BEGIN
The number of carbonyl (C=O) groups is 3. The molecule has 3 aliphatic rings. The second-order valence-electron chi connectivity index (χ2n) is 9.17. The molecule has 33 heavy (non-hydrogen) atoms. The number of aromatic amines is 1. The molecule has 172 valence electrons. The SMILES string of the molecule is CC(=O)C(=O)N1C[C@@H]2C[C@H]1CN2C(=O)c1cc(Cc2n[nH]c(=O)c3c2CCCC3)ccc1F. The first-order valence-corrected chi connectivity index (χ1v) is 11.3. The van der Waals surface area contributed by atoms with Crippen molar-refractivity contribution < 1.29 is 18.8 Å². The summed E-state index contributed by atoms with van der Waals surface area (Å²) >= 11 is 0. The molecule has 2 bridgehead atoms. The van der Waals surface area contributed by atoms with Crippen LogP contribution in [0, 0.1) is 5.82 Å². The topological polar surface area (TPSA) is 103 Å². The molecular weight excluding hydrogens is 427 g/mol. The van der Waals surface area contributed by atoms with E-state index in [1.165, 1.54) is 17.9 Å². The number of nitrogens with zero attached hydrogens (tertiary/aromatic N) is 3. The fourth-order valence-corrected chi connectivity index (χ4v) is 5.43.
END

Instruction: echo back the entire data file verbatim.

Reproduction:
The number of carbonyl (C=O) groups is 3. The molecule has 3 aliphatic rings. The second-order valence-electron chi connectivity index (χ2n) is 9.17. The molecule has 33 heavy (non-hydrogen) atoms. The number of aromatic amines is 1. The molecule has 172 valence electrons. The SMILES string of the molecule is CC(=O)C(=O)N1C[C@@H]2C[C@H]1CN2C(=O)c1cc(Cc2n[nH]c(=O)c3c2CCCC3)ccc1F. The first-order valence-corrected chi connectivity index (χ1v) is 11.3. The van der Waals surface area contributed by atoms with Crippen molar-refractivity contribution < 1.29 is 18.8 Å². The summed E-state index contributed by atoms with van der Waals surface area (Å²) >= 11 is 0. The molecule has 2 bridgehead atoms. The van der Waals surface area contributed by atoms with Crippen LogP contribution in [0, 0.1) is 5.82 Å². The topological polar surface area (TPSA) is 103 Å². The molecular weight excluding hydrogens is 427 g/mol. The van der Waals surface area contributed by atoms with E-state index in [1.165, 1.54) is 17.9 Å². The number of nitrogens with zero attached hydrogens (tertiary/aromatic N) is 3. The fourth-order valence-corrected chi connectivity index (χ4v) is 5.43.